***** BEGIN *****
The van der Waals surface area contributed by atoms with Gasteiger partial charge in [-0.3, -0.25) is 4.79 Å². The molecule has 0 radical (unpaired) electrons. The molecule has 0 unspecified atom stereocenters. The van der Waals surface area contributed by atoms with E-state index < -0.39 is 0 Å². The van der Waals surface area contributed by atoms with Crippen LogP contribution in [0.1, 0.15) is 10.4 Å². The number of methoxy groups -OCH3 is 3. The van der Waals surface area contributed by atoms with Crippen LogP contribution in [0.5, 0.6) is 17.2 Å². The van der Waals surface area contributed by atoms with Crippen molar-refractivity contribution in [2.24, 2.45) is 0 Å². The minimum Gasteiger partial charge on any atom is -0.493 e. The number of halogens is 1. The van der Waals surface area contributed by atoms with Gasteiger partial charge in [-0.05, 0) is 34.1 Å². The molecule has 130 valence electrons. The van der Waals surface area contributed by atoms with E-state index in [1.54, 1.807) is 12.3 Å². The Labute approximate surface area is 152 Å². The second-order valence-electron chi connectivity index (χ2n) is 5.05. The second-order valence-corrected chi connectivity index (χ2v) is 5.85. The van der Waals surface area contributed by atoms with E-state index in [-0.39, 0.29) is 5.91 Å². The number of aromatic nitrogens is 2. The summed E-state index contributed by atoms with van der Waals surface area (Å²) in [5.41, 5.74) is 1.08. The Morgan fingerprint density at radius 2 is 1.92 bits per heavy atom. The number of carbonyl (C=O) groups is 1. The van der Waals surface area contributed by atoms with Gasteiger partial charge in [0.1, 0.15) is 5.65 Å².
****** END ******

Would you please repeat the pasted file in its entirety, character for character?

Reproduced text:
The van der Waals surface area contributed by atoms with Gasteiger partial charge in [-0.3, -0.25) is 4.79 Å². The molecule has 0 radical (unpaired) electrons. The molecule has 0 unspecified atom stereocenters. The van der Waals surface area contributed by atoms with E-state index < -0.39 is 0 Å². The van der Waals surface area contributed by atoms with Crippen LogP contribution in [0.1, 0.15) is 10.4 Å². The number of methoxy groups -OCH3 is 3. The van der Waals surface area contributed by atoms with Crippen LogP contribution in [0.5, 0.6) is 17.2 Å². The van der Waals surface area contributed by atoms with Crippen molar-refractivity contribution in [2.24, 2.45) is 0 Å². The minimum Gasteiger partial charge on any atom is -0.493 e. The number of halogens is 1. The van der Waals surface area contributed by atoms with Gasteiger partial charge in [-0.05, 0) is 34.1 Å². The molecule has 130 valence electrons. The van der Waals surface area contributed by atoms with E-state index in [1.54, 1.807) is 12.3 Å². The Labute approximate surface area is 152 Å². The second-order valence-electron chi connectivity index (χ2n) is 5.05. The second-order valence-corrected chi connectivity index (χ2v) is 5.85. The van der Waals surface area contributed by atoms with E-state index in [-0.39, 0.29) is 5.91 Å². The number of aromatic nitrogens is 2. The summed E-state index contributed by atoms with van der Waals surface area (Å²) in [5.41, 5.74) is 1.08. The Morgan fingerprint density at radius 2 is 1.92 bits per heavy atom. The number of carbonyl (C=O) groups is 1. The van der Waals surface area contributed by atoms with Gasteiger partial charge in [0.1, 0.15) is 5.65 Å².